Why Afterpay’s share price jumped and Zip’s fell
The BNPL stocks took off after new product and partnership announcements with banking and credit firms.
- Afterpay's share price hit a new record high of $103.39
- Zip's share price jumped in the morning but fell sharply in the afternoon
- Afterpay is launching a new savings account with Westpac
- Zip has partnered with Visa to release a virtual card
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Update: On 21 October, Westpac said it plans to sell its 10.7% stake in Zip. The settlement is expected to take place on 26 October.
The APT share price rose more than 5% to reach a new high of $103.39 while Z1P's price jumped more than 3% in the morning session before dropping back in the afternoon.
In a sign that our buy now pay later (BNPL) sector is edging toward traditional banking, Afterpay announced the launch of a new savings account in partnership with Westpac before the market opened. Minutes later, Zip Co released its own ASX update of a new virtual card in collaboration with Visa.
The news will be a welcome reprieve for some after PayPal's new pay later product Pay in 4 cast speculation last month about whether Australia's smaller players could compete on the global arena, sending share prices crashing across the board.
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Afterpay dipping into banking
Last month we saw NAB and CBA enter the BNPL arena with new zero-interest credit cards. Now Afterpay is taking a step in the other direction by offering savings accounts and cash flow tools to customers in partnership with Westpac.
The new offering is set for release in 2021 and will be facilitated through Westpac's banking licence. This means that any money deposited into an Afterpay account will be held by Westpac.
There are few details about what these products will look like in terms of fees and rates; however, an ASX release today said it would allow customers to manage cash flow, pay bills, budget and withdraw cash.
Also read: Is Afterpay becoming a neobank?
Importantly, the announcement said the new offerings had the potential to bring in new revenue streams over time, although in which ways was not clear.
According to Bell Direct market analyst Jessica Amir, the move is a significant one for Afterpay.*
"With APT setting its sights on ruffling the feathers of the top 10 ASX companies, getting into banking is the only way APT can further expand," Amir told Finder.
"[They've] branched out from just being a unique credit offering BNPL business. This is unlike no other BNPL provider."
She says the big question here is whether Afterpay can make a similar case in bigger overseas markets.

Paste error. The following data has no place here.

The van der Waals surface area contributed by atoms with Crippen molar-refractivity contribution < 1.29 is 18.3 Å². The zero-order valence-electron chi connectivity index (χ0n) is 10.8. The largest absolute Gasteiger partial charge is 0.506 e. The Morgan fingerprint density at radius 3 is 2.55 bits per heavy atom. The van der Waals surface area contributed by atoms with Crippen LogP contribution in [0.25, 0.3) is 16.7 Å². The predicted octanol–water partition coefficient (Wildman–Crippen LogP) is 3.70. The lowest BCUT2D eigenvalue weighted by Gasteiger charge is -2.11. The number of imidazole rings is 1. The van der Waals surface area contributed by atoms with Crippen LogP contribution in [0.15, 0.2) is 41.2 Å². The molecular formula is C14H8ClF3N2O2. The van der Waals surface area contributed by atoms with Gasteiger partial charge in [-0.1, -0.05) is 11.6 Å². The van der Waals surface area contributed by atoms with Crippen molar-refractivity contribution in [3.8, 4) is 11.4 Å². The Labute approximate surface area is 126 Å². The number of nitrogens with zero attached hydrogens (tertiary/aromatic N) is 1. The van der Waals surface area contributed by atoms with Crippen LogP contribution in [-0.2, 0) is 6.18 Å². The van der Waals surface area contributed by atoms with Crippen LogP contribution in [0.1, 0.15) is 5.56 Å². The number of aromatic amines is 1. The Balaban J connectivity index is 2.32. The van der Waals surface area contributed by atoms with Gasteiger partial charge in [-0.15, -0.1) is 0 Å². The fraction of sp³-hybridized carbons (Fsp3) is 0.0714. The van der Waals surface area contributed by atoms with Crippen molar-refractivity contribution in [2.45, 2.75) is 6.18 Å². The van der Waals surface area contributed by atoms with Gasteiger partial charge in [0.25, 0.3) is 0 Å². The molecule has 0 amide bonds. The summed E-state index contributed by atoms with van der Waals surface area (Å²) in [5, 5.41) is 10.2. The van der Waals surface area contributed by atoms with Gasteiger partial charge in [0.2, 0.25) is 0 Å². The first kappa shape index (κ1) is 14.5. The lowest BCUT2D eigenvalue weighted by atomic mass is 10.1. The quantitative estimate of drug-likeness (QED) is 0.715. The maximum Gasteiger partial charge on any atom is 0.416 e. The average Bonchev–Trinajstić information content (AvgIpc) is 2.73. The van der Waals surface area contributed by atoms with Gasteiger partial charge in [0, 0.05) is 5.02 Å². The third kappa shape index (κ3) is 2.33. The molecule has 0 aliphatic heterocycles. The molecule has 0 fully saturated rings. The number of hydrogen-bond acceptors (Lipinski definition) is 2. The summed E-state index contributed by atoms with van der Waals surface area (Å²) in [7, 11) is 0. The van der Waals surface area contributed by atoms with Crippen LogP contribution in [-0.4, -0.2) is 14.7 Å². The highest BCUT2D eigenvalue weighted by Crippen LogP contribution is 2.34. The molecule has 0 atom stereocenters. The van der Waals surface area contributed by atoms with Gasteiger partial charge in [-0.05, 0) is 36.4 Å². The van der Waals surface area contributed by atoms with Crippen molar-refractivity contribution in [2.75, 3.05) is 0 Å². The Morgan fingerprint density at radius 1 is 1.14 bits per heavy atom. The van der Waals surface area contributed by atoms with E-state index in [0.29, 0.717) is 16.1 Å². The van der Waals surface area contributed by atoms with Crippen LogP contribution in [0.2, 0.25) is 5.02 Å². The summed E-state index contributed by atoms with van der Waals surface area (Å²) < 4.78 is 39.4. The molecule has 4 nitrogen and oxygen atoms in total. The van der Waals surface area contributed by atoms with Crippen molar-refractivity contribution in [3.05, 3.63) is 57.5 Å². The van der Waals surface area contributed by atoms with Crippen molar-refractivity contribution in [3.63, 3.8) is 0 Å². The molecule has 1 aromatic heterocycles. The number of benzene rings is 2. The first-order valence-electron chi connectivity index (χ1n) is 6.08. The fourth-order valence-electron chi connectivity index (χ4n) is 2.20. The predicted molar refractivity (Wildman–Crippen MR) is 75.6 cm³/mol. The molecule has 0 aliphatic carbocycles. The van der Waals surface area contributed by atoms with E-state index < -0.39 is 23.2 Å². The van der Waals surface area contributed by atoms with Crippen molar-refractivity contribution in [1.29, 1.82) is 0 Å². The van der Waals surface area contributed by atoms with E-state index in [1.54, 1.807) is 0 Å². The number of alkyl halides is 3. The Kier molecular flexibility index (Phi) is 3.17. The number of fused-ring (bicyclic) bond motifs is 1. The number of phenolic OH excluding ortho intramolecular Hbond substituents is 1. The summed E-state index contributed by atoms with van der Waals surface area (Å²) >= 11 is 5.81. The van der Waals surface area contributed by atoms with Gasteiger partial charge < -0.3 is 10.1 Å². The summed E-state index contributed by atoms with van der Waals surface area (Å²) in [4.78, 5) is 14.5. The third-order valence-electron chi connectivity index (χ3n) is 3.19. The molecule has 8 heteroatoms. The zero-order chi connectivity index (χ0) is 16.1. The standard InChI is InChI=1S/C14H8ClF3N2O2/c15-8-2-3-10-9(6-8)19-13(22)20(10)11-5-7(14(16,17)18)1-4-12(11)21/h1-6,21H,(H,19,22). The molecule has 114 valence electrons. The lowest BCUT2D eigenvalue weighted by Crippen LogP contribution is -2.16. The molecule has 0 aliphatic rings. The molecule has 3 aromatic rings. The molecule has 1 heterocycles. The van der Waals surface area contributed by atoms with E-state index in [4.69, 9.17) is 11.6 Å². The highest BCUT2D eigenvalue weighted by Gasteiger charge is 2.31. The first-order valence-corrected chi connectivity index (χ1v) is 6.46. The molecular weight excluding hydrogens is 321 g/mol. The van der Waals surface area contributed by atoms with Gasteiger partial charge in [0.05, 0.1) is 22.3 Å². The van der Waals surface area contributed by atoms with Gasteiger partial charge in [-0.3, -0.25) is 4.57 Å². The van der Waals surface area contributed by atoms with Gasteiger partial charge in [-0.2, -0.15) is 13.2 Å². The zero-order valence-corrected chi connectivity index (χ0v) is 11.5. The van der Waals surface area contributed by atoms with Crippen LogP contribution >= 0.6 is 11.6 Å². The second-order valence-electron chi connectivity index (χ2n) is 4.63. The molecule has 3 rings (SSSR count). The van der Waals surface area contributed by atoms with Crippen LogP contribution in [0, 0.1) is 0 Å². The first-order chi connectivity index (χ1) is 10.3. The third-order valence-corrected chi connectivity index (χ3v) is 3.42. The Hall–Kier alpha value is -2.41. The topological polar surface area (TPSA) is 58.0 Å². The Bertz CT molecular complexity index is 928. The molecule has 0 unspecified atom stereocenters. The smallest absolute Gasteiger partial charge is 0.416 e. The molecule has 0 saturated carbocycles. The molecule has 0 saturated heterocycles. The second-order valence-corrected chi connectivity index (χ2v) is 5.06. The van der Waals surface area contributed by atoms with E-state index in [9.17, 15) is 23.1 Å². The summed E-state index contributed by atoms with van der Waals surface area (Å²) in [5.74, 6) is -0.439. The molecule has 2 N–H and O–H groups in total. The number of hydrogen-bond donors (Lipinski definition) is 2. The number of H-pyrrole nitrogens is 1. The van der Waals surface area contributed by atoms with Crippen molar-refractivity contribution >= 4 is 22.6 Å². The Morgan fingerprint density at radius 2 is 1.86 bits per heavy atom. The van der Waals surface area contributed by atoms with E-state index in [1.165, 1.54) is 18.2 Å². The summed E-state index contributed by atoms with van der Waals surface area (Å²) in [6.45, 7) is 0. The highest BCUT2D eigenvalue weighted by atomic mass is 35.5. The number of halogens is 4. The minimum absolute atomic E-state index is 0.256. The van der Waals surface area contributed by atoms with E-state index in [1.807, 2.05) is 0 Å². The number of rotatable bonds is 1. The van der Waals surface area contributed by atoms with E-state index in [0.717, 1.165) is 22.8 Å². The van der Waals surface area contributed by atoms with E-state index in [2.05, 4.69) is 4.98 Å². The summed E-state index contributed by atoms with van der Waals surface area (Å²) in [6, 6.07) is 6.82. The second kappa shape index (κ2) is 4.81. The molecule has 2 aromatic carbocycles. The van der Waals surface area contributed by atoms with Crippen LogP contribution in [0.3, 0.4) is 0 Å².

"Offering this on the global stage could maybe take APT to a top 10 company in 6-12 months if it gained traction and further expanded APT’s cash flows."
Why did Zip's price fall?
Zip Co, Afterpay's main rival in the Australian market, is launching Tap & Zip, a virtual card that will allow Zip customers to shop anywhere that Visa is allowed.
This means that shoppers wishing to use a BNPL service will have the option to use Zip in most physical stores. The new virtual card can also be added to select digital wallets and is compatible with both Apple Pay and Google Pay starting from today.
That sounds like good news but the market didn't appear convinced by the afternoon. Despite the positive start to the day, Zip shares were in the red by 4pm Tuesday, closing -1.12%.
The price movement isn't surprising, according to Amir, who said the update is interesting but "not really a game changer."
"It’s a great announcement but it offers no point of difference...which is why its shares have not really shot the lights out," said Amir. "At the end of the day, other BNPLs offer Visa, Apple Pay and Google Pay. So for me, I don’t see it as a massive milestone."
As the biggest players in Australia's BNPL sector, Afterpay and Zip are perhaps in the strongest position against growing overseas competition.
Last month, BNPL share prices across the board, including Afterpay (APT), Zip Co (Z1P) and Sezzle (SZL), dove sharply after PayPal announced it was releasing a new pay-later product dubbed Pay in 4 overnight in the US. The news raised questions around whether Australia's comparatively smaller providers could compete in the key US or European markets.
Major analysts are surprisingly divided when it comes to the future of BNPL stocks, including Afterpay. The last price target by Macquarie set APT at $90 (on 9 October), contrasted to UBS at $28 and Bell Potter at $106.
Meanwhile, Morgans has a "buy" rating in place for Z1P with a target price of $9.77 as of 15 October, while Citi set a price of $6.55 as of yesterday, citing increased competition in the space.
From a technical perspective, the trends imply APT has further to run yet, according to Amir; however, she says investors should be aware of the risks. Among those risks are the RBA's pending review into the BNPL space and the expansion of PayPal into the BNPL space.
"Zip does not appear to be as bullish – consensus has Zip as a sell/underperform as it paved out growth into the US and it's not gaining the traction that it planned."
Meanwhile, UBS sees Zip's deal with Visa as "significant" (as posted by the Australian Financial Review) as it places the company in a better position should a "no surcharge" rule be imposed by regulators.
*Disclosure: Jessica Amir holds shares in Afterpay.